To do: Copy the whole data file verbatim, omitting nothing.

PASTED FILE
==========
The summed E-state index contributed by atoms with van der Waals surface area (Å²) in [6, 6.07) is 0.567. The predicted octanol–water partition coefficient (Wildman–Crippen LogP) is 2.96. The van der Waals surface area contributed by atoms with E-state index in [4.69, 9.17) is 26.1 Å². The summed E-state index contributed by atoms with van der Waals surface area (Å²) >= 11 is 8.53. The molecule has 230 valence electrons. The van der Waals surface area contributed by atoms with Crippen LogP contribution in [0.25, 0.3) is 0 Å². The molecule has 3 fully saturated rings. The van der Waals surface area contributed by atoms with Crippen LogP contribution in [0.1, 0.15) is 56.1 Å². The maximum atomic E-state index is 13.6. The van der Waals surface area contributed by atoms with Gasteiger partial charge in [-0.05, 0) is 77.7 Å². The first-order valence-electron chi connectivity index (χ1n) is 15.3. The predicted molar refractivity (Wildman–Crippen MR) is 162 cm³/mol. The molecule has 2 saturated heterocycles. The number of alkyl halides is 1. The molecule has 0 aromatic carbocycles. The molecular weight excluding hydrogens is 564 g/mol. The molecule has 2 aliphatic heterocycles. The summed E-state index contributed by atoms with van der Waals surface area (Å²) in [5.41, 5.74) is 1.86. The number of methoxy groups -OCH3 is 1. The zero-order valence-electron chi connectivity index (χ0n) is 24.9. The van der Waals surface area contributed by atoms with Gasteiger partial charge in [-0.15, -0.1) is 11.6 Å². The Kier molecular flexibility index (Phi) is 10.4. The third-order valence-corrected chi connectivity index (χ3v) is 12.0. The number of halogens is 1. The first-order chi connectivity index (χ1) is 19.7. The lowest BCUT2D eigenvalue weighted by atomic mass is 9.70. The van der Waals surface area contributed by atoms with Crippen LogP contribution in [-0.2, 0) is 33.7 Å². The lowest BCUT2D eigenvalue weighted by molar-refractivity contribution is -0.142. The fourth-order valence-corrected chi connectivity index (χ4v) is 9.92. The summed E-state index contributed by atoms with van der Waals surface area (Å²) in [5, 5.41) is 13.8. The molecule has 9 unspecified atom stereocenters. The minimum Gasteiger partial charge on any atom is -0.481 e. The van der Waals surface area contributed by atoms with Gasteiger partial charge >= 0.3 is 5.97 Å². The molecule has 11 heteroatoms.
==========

The summed E-state index contributed by atoms with van der Waals surface area (Å²) in [6, 6.07) is 0.567. The predicted octanol–water partition coefficient (Wildman–Crippen LogP) is 2.96. The van der Waals surface area contributed by atoms with E-state index in [4.69, 9.17) is 26.1 Å². The summed E-state index contributed by atoms with van der Waals surface area (Å²) >= 11 is 8.53. The molecule has 230 valence electrons. The van der Waals surface area contributed by atoms with Crippen LogP contribution in [0.25, 0.3) is 0 Å². The molecule has 3 fully saturated rings. The van der Waals surface area contributed by atoms with Crippen LogP contribution in [0.1, 0.15) is 56.1 Å². The maximum atomic E-state index is 13.6. The van der Waals surface area contributed by atoms with Gasteiger partial charge in [-0.05, 0) is 77.7 Å². The first-order valence-electron chi connectivity index (χ1n) is 15.3. The predicted molar refractivity (Wildman–Crippen MR) is 162 cm³/mol. The molecule has 2 saturated heterocycles. The number of alkyl halides is 1. The molecule has 0 aromatic carbocycles. The molecular weight excluding hydrogens is 564 g/mol. The molecule has 2 aliphatic heterocycles. The summed E-state index contributed by atoms with van der Waals surface area (Å²) in [5.41, 5.74) is 1.86. The number of methoxy groups -OCH3 is 1. The zero-order valence-electron chi connectivity index (χ0n) is 24.9. The van der Waals surface area contributed by atoms with Gasteiger partial charge in [-0.15, -0.1) is 11.6 Å². The Kier molecular flexibility index (Phi) is 10.4. The third-order valence-corrected chi connectivity index (χ3v) is 12.0. The number of halogens is 1. The first-order chi connectivity index (χ1) is 19.7. The lowest BCUT2D eigenvalue weighted by atomic mass is 9.70. The van der Waals surface area contributed by atoms with Crippen LogP contribution in [-0.2, 0) is 33.7 Å². The lowest BCUT2D eigenvalue weighted by molar-refractivity contribution is -0.142. The fourth-order valence-corrected chi connectivity index (χ4v) is 9.92. The summed E-state index contributed by atoms with van der Waals surface area (Å²) in [5, 5.41) is 13.8. The molecule has 9 unspecified atom stereocenters. The minimum Gasteiger partial charge on any atom is -0.481 e. The van der Waals surface area contributed by atoms with Gasteiger partial charge >= 0.3 is 5.97 Å². The molecule has 11 heteroatoms.